It's official: the trenchcoat-ed Knightmare Batsuit from Batman v Superman has joined the DC Comics canon. It's a historic day for fans of the DC Films universe as re-imagined by director Zack Snyder, or those who simply enjoy seeing new versions of the Batsuit added to Bruce Wayne's aresenal. The apocalyptic, sand-beaten costume worn by Ben Affleck in BvS was one movie adaptation that truly stood apart, and regardless of how the overall film was received, DC has given its stamp of approval to a truly stunning costume. As of the current Batman comic run, the Knightmare Batsuit exists in DC's comic book continuity.
For those who may have slept on the current Batman series, the Knightmare costume conveys more than just a desert setting. With Bruce Wayne having proposed to Catwoman, and Selina Kyle agreeing to take Bruce Wayne as her husband, the pair must face certain death... not happily ever after. The circumstances may be different from the movie, but writer Tom King and artist Joelle Jones have clearly decided that the term 'Knightmare' applies just as much.
The reason the pair must go through Hell to get their Heaven is that Bruce Wayne has already been married, though it wasn't entirely by choice. Unfortunately, no man - not even a Batman - gets divorced from Talia al Ghul, daughter of The Demon.
Yet Bruce Wayne sets out for her isolated, desert home of Khadym with Catwoman at his side. And, as promised, dressed for a Knightmare:
Artist Joelle Jones and colorist Jordie Bellaire do an impeccable job of not just drawing from, but directly adapting the Knightmare Batsuit created by Zack Snyder and costume designer Michael Wilkinson. The cowl, goggles, scarf, coat, down to the pants and kneepads (minus the guns, of course) are all painstakingly rendered. And to emphasize the spirit in which this version of Bruce Wayne is illustrated, it's clear in several panels of Batman #34 that Ben Affleck's build (and cleft chin) may have informed Jones's own designs. One could argue that's more to do with Affleck's own similarity to traditional depictions of Bruce Wayne, but either way the trio of King, Jones and Bellaire have created something to delight fans of Batman v Superman for years to come. Its post-apocalyptic 'Knightmare,' at the very least.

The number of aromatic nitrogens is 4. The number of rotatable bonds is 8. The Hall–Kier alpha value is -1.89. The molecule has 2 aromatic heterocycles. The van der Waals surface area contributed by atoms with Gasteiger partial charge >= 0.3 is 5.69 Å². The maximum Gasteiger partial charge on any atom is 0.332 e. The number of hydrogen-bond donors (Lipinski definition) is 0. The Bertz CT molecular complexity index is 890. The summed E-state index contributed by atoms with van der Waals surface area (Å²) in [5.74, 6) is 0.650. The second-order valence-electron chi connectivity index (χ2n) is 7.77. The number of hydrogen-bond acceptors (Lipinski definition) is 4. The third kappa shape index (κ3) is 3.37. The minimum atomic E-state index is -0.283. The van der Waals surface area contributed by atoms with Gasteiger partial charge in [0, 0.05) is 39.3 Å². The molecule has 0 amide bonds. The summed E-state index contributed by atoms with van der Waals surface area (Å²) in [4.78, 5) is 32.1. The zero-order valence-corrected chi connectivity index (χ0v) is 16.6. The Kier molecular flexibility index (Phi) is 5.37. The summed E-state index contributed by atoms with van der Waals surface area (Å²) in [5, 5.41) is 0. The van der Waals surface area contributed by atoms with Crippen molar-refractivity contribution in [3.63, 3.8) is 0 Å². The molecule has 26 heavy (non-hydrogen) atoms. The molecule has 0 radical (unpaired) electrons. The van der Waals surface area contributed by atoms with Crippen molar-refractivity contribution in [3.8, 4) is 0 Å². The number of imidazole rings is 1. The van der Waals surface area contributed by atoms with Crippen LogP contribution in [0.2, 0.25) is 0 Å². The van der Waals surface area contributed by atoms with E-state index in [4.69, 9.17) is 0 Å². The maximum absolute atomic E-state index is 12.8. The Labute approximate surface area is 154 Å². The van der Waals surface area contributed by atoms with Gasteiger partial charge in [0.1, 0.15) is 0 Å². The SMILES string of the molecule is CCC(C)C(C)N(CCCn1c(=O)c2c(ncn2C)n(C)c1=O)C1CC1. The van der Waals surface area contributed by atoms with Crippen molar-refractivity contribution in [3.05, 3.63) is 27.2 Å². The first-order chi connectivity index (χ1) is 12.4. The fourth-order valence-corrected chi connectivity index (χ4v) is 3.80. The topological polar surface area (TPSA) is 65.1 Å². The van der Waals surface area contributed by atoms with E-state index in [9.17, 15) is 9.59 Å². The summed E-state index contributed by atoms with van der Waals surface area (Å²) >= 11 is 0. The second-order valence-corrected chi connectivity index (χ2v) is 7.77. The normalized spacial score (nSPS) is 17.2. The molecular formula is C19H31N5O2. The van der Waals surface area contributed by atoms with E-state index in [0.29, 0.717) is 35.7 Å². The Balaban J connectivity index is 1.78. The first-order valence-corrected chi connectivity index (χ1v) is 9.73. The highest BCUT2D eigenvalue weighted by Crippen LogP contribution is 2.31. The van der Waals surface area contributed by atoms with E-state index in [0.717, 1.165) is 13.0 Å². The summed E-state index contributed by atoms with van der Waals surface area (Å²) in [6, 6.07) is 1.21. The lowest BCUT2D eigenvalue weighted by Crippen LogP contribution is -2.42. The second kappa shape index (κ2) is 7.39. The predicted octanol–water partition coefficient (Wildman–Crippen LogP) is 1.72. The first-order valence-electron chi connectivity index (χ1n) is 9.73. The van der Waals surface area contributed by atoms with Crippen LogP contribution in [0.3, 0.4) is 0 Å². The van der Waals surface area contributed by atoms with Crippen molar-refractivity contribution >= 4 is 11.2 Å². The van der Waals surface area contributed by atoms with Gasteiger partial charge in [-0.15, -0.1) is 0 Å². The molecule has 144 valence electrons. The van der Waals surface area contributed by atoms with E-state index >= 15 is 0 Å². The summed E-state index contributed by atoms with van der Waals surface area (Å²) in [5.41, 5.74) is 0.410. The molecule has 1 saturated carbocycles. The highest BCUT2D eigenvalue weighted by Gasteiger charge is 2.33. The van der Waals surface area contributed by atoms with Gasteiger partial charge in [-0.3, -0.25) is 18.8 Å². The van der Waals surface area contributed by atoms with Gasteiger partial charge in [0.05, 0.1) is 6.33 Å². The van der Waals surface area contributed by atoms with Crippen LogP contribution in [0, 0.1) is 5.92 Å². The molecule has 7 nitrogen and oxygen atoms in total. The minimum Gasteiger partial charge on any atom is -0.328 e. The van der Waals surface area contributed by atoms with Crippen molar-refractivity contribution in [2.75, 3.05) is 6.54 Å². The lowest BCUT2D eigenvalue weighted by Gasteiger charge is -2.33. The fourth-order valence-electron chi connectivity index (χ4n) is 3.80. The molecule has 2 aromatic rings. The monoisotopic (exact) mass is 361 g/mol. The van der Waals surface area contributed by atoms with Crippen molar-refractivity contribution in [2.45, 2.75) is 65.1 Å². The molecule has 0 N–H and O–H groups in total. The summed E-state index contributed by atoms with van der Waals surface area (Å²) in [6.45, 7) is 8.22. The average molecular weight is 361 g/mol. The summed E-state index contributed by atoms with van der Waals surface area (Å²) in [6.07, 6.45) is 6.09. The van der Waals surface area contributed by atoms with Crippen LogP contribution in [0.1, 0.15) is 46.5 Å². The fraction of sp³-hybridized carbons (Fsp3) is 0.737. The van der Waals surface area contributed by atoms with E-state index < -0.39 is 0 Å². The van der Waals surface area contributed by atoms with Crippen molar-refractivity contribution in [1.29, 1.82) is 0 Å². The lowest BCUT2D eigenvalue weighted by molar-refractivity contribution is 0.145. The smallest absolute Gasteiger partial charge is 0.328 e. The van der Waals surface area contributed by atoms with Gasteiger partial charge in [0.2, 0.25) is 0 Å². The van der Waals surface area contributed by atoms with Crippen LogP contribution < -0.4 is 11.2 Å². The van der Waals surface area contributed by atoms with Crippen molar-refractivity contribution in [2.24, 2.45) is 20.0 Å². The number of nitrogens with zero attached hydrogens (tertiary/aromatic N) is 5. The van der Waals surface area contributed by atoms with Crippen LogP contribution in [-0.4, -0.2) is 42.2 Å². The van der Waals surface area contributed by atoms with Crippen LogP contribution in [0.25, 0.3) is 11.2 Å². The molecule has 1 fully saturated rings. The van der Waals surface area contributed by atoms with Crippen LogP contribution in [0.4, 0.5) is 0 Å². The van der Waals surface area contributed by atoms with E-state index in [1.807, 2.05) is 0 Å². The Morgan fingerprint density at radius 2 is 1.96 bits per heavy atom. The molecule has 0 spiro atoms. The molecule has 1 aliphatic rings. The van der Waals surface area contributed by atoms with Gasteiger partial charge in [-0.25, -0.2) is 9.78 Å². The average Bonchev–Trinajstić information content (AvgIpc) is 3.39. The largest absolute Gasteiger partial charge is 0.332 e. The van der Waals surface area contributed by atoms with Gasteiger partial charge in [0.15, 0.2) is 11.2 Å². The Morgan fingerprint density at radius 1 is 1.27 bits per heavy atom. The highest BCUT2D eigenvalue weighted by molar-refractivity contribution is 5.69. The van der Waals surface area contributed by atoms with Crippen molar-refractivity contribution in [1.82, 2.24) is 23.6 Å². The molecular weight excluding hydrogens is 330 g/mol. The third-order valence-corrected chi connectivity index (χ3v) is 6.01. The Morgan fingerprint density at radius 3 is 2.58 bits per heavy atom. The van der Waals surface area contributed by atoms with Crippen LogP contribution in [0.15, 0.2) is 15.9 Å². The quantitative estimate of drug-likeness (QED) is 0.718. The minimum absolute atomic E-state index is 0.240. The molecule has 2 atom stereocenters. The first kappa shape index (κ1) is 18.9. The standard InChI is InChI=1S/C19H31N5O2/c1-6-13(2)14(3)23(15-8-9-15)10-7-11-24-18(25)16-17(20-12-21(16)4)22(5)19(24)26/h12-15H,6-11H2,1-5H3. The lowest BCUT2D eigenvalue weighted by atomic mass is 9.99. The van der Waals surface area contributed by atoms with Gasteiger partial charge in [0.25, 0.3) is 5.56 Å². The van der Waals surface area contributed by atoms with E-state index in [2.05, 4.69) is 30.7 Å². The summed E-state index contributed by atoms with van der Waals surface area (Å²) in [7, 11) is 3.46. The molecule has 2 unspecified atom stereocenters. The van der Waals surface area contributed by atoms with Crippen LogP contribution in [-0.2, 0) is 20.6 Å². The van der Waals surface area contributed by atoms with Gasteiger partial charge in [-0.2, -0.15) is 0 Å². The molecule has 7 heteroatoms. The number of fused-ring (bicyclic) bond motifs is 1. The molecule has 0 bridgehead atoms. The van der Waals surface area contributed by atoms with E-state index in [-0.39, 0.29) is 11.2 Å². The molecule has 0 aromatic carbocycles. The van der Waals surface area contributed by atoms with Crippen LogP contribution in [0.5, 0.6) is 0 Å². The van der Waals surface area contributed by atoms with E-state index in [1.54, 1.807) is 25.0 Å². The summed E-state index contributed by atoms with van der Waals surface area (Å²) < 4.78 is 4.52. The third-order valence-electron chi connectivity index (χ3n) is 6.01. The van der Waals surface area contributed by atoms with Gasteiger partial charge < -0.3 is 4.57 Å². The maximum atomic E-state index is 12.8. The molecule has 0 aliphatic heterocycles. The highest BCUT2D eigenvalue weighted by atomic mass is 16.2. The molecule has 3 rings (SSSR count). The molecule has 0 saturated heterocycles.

There's never been a better time for writers and artists looking to pay homage or tribute to the greatest versions of DC characters, since that's the philosophy upon which the company's Rebirth relaunch was founded. Not just to include throwback allusions to writers and artists of yesterday, but to embrace that legacy while creating something new. In the case of this Batman: Rebirth arc, it's an idea summed up in Jones and Bellaire's cover to Batman #33, which began their run on the book. In it, Batman is shown in his Knightmare threads astride a rearing black horse - a nod to the old of Frank Miller's Dark Knight Returns AND the new of Snyder's Dawn of Justice.
As most comic book fans will already know, this is likely just the first explicit nod to the artistry and creativity of DC's movie universe. One creative spark usually causes another, also visible in the fact that DC's Aquaman looks more like Jason Momoa than he has in years. Not an overt nod (Arthur Curry has sported long hair and a beard in his own past), but a reminder that general audiences and artists can take completely different things away from the same movie.
No matter how successful or flawed Snyder's DC vision may be to individual moviegoers, the ripples are being felt, and may continue to do so for... well, who knows how long?
Batman #35 is available now.
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